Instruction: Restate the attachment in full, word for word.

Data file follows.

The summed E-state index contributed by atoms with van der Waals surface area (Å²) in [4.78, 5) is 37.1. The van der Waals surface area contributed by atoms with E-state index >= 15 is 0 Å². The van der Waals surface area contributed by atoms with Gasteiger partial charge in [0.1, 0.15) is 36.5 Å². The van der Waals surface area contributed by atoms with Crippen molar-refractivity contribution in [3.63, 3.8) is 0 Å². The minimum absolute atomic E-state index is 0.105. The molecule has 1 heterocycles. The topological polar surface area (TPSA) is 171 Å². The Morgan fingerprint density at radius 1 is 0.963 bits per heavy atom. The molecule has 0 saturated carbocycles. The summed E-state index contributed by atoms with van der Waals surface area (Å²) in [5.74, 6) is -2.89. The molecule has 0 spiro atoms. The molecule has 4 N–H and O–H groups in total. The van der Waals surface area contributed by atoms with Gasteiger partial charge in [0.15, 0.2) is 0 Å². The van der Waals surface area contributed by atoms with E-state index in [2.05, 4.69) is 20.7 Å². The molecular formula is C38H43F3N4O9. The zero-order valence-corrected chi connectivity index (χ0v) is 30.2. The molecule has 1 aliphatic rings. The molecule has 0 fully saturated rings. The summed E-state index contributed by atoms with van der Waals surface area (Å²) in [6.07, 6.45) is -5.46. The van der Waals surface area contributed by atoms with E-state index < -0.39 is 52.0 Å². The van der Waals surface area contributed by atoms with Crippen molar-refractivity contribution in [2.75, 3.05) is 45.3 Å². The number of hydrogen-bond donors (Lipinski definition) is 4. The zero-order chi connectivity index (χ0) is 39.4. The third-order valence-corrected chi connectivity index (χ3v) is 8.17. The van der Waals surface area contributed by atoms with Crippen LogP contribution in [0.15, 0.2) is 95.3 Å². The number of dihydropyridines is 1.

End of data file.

The summed E-state index contributed by atoms with van der Waals surface area (Å²) in [4.78, 5) is 37.1. The van der Waals surface area contributed by atoms with E-state index >= 15 is 0 Å². The van der Waals surface area contributed by atoms with Gasteiger partial charge in [0.1, 0.15) is 36.5 Å². The van der Waals surface area contributed by atoms with Crippen molar-refractivity contribution in [3.63, 3.8) is 0 Å². The minimum absolute atomic E-state index is 0.105. The molecule has 1 heterocycles. The topological polar surface area (TPSA) is 171 Å². The Morgan fingerprint density at radius 1 is 0.963 bits per heavy atom. The molecule has 0 saturated carbocycles. The summed E-state index contributed by atoms with van der Waals surface area (Å²) in [5.74, 6) is -2.89. The molecule has 0 spiro atoms. The molecule has 4 N–H and O–H groups in total. The van der Waals surface area contributed by atoms with Gasteiger partial charge in [0.15, 0.2) is 0 Å². The van der Waals surface area contributed by atoms with E-state index in [2.05, 4.69) is 20.7 Å². The molecular formula is C38H43F3N4O9. The zero-order valence-corrected chi connectivity index (χ0v) is 30.2. The molecule has 1 aliphatic rings. The molecule has 0 fully saturated rings. The summed E-state index contributed by atoms with van der Waals surface area (Å²) in [6.07, 6.45) is -5.46. The van der Waals surface area contributed by atoms with E-state index < -0.39 is 52.0 Å². The van der Waals surface area contributed by atoms with Crippen molar-refractivity contribution in [2.75, 3.05) is 45.3 Å². The number of hydrogen-bond donors (Lipinski definition) is 4. The zero-order chi connectivity index (χ0) is 39.4. The third-order valence-corrected chi connectivity index (χ3v) is 8.17. The van der Waals surface area contributed by atoms with Crippen LogP contribution in [0.15, 0.2) is 95.3 Å². The number of dihydropyridines is 1.